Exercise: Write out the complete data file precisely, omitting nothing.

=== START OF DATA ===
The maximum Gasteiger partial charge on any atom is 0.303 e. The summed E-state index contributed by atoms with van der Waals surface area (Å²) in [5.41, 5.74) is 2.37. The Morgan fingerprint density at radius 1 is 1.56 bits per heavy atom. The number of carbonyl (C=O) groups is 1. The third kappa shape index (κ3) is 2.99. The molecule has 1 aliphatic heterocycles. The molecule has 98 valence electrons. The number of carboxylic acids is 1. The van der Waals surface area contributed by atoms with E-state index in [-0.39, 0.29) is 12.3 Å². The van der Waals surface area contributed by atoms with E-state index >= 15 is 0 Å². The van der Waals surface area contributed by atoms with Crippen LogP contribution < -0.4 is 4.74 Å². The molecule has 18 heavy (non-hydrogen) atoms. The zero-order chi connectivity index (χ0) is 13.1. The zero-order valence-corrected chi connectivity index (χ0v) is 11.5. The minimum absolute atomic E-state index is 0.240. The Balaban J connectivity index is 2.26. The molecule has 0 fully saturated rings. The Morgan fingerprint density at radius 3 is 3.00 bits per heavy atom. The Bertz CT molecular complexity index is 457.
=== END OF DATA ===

The maximum Gasteiger partial charge on any atom is 0.303 e. The summed E-state index contributed by atoms with van der Waals surface area (Å²) in [5.41, 5.74) is 2.37. The Morgan fingerprint density at radius 1 is 1.56 bits per heavy atom. The number of carbonyl (C=O) groups is 1. The third kappa shape index (κ3) is 2.99. The molecule has 1 aliphatic heterocycles. The molecule has 98 valence electrons. The number of carboxylic acids is 1. The van der Waals surface area contributed by atoms with E-state index in [-0.39, 0.29) is 12.3 Å². The van der Waals surface area contributed by atoms with E-state index >= 15 is 0 Å². The van der Waals surface area contributed by atoms with Crippen LogP contribution < -0.4 is 4.74 Å². The molecule has 18 heavy (non-hydrogen) atoms. The zero-order chi connectivity index (χ0) is 13.1. The zero-order valence-corrected chi connectivity index (χ0v) is 11.5. The minimum absolute atomic E-state index is 0.240. The Balaban J connectivity index is 2.26. The molecule has 0 fully saturated rings. The Morgan fingerprint density at radius 3 is 3.00 bits per heavy atom. The Bertz CT molecular complexity index is 457.